conda info --envs
conda env list
Both commands will give you the same output: the name of the environment and the path it is located. Your currently active environment will be marked by an asterisk. By default, this will be the ‘root’ environment, corresponding to your global Anaconda installation.
As you can see in the figure, we’re still in the root environment. Switching to the new demo environment can be done using the activate command:
Your command-line window will now show the name of the environment at the beginning of the line.
Once you’re done, you can leave the environment by typing deactivate. Now imagine you have fully set up your perfect environment, but you decide to make a change. The safest way to proceed is just to make an exact clone of your current environment. Let’s make an environment called demo2 which will be an exact clone of the demo environment:
conda create --name demo2 --clone demo
If we decide we don’t need it anymore we can just remove it:
conda remove --name demo2 --all
You can also make a backup of your environment, either for your own usage or to share with others. To do this, we’ll need to go back into the environment.
We can then create an environment file of our current environment:
conda env export > demo.yml
which can be used to create an identical environment from the file as follows:
conda env create --file demo.yml
This is especially useful on another computer where you cannot clone your environment. Of course, you’ll have to make sure Anaconda Prompt is in the folder that contains your environment file.
Now that we’ve learned how to set up environments, let’s have a look at how to manage the packages within the environments. We already saw you can provide a list of packages to install when the environment is created:
conda create --name demo scikit-learn statsmodels
This will install not only the packages themselves, but also all dependencies. Once the environment is created you can view installed packages either using:
Within the environment or, in the case of the demo environment:
conda list --name demo
From the main Anaconda prompt.
If you want to install a new package you can first search for it. For example, if we want to look for the babel package:
conda search babel
This will provide you with a list of packages containing the word babel and the available versions of each.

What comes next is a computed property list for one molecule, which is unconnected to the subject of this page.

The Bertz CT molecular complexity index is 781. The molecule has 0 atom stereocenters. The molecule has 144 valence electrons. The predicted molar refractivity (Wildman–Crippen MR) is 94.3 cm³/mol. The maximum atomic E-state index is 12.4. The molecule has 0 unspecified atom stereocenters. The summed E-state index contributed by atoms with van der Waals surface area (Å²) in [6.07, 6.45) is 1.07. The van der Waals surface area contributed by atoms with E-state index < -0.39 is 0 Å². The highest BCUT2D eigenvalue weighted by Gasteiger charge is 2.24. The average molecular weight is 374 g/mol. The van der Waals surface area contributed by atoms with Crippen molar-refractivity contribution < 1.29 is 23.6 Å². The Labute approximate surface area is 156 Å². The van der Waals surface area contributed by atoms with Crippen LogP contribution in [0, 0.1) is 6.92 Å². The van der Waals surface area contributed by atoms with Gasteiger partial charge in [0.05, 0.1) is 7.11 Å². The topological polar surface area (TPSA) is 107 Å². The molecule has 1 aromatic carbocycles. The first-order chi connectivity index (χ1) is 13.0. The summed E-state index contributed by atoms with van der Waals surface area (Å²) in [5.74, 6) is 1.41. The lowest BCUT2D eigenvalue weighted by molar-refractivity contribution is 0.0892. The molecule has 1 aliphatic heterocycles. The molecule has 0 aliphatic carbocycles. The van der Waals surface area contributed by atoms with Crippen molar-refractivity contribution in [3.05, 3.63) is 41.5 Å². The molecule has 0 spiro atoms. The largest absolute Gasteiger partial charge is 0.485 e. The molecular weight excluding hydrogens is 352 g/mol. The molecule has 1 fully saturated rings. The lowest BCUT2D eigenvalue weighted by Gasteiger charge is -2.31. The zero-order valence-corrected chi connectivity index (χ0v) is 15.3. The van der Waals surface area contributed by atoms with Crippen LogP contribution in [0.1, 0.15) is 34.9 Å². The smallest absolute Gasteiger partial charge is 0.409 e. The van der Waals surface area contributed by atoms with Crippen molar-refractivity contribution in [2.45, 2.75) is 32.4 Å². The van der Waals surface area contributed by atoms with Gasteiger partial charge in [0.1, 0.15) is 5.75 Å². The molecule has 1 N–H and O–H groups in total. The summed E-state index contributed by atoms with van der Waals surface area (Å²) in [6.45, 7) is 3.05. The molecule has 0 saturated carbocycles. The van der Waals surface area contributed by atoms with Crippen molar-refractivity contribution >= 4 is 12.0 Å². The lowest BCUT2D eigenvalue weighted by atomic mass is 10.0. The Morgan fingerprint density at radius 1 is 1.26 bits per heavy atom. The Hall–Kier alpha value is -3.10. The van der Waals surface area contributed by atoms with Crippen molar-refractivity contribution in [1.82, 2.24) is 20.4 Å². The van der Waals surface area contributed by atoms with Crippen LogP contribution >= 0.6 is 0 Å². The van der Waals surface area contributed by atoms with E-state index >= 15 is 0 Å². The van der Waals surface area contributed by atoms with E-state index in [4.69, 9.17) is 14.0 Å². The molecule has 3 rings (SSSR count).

You can then install this package in the demo environment using the install command:
conda install --name demo babel
Omitting -n demo will install it in the currently active environment. Later you can update the package using the update command:
conda update --name demo babel
You can even update
conda update conda
If you decide you no longer need a package you can similarly remove it from your environment:
conda remove --name demo babel
Finally, what do you do if you cannot find the package (or package version) you’re looking for? A first option is to check the additional package channels provided by Anaconda.org. Go to Anaconda.org and use the search box to look for your package. For example, let’s install cartopy. Cartopy is a geographical plotting package being made to replace the deprecated basemap package included with Anaconda. If you search on Anaconda.org you will find it in the conda-forge channel. It can be installed by running the following command where the
-c flag indicates the channel name:
conda install --name demo --channel conda-forge cartopy
It can then be managed like any other package. What if even then you can’t find your package? Well, you can try other package managers such as
pip. The latter can actually be installed and used within a
conda install --name demo pip
Then you can use pip as normal within your environment. For example, installing the CPU version of Google’s Deep Learning library Tensorflow will require running the following
pip command in your environment:
pip install --ignore-installed --upgrade tensorflow
pip allows you to add your desired package you will have to check the accompanying documentation for manual installation instructions.
Now that you’ve completed this tutorial, you’ll be able to set up and use a PyData stack on your own Windows computer using Anaconda. You’ll also be able to manage environments and packages both using the graphical Anaconda Navigator and from the command-line using the
conda package manager. Now you’re ready to start coding. Looking for inspiration? Check out our lessons and blog for code samples.